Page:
Tuesday, 18 August 2009

E is for...


E-roads

Every country in Europe has its own way of naming their roads. In Great Britain and in Ireland they use the letter M followed by a number for their motorways. Most mainland countries use the letter A followed by a number for their motorways. This of course can lead to some confusion. If you drive from Amsterdam in the Netherlands to Rome in Italy, there are a number of motorways you drive on and there are different names and numbers for them. Netherlands: A2-A12, Germany: A3-A67-A5, Switzerland: A2, Italy: A9-A50-A1.

So seeing that we are one Europe, they have decided to make it just that tiny bit easier for us. Instead of having to follow all those different names, we only have to follow one: E35! That will lead you directly to Rome!

There are others as well: Cork in Ireland to Omsk in Russia: follow the E30. Lisburn in Northern Ireland to Seville in Spain: follow the E1. Kaaresuvanto in Finland to Gela on Sicily, Italy: follow the E45.

All E-roads are crossing borders. Sometimes one, sometimes more. And not only in Europe: there are some routes even into central Asia! Some countries use the E-numbering as their primary motorway numbering, like Belgium. The United Kingdom doesn't aknowledge the E-roads at all. Ireland has only recently (2007) started incorporating them in their road-system.

For me as a professional driver, using E-roads makes life easier. As long as you know where you're going that is...

For more E-words, please check out ABC Wednesday and join in the fun!

15 comments:

  1. Oh yes, that would make driving a lot easier...

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  2. It's like the US designation on national highways in the United States to distinguish them from state highways. Yes, it would make a lot of sense, were I on my wat to Rome.

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  3. How interesting! Glad they are beginning to take notice!

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  4. Well that maks sense and must make getting where one wants to go much easier. Very interesting subject for the letter E.

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  5. Of course as you know here in UK we have A, B and M roads! Probably easier to have all E roads, but we do like to be different here! Happy driving. A

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  6. Ah, a new E naming system for cross European highway. The only thing with now internet and ecommerce, the E naming system make us think of the virtual highway only exist in the cyberspace.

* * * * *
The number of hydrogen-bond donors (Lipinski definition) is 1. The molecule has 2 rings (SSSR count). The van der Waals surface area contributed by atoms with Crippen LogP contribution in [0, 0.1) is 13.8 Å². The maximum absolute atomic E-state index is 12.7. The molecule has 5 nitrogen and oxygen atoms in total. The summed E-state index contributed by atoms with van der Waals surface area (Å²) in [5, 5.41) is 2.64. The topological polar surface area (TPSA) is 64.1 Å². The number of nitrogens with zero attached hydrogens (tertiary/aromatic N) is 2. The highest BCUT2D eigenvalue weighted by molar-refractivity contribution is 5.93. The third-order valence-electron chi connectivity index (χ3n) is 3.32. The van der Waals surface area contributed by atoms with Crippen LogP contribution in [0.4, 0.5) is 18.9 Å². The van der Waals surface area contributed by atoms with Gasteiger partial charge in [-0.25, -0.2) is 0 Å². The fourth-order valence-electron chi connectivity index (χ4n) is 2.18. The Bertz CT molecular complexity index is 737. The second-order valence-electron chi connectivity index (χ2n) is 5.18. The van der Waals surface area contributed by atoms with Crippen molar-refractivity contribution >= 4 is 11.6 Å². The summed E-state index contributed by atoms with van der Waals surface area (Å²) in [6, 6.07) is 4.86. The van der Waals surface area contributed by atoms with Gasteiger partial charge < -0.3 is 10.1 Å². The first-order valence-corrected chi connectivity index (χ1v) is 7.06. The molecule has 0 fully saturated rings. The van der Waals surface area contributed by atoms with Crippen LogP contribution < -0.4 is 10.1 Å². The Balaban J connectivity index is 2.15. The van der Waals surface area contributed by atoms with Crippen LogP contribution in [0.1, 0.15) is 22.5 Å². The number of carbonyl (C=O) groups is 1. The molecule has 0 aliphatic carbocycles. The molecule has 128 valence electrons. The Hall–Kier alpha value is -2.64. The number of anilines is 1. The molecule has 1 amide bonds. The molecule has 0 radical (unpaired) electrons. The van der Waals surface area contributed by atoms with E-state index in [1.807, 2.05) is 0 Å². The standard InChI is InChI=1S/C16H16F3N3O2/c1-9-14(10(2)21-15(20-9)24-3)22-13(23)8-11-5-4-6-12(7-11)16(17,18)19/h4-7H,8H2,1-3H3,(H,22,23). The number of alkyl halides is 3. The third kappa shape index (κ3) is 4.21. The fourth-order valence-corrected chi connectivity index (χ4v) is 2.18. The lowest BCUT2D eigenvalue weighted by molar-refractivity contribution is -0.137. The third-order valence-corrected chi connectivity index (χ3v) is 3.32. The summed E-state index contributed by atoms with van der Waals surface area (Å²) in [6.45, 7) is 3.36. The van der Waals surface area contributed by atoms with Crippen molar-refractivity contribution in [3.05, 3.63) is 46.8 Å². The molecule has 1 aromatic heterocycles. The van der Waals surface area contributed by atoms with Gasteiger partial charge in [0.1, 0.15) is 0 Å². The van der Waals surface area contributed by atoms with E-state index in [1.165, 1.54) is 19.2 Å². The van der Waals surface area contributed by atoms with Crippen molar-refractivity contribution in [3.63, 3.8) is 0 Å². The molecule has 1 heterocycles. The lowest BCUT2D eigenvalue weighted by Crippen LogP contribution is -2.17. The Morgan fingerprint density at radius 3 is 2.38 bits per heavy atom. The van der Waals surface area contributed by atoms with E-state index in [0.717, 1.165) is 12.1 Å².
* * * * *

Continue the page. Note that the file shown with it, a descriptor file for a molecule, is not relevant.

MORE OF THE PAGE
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  7. I hate the homogenisation of our cultures. I loathe and detest it. But I can see where it would make sense in this case!

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  8. highways in the US have a logic like that

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  9. Another e- ! I first thought of roads on the internet, but that didn't make any sense at all. Thank you for educating me. Sounds somewhat like the US Interstate system. But we still need a map, or several!

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  10. Well, the e naming has already been in use since 1975, so it isn't that new.

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  11. E-roads make great sense for Europe. In the US, our state roads usually change numbers at the borders, and that can lead to confusion.

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  12. It does make it easier I would think.
    E roads...never knew about them.
    Thanks!
    Sherry

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  13. agree with you about the roadnames. In sweden the most important ones are E-roads and they cross borders both south east and north. we also have as they had in germany for a while numbers on each turn-off so if you have a matching map you always know where you are. Thats one thing I appreciated in germany before we had the same

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  14. That would make life easier, rather than looking for a list of road numbers. We may not have any E roads but we do have an E which is the E2 long distance footpath, which starts in Ireland, runs down the east side of the country and over the channel.

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Any weighty (and not so weighty) comments are welcome!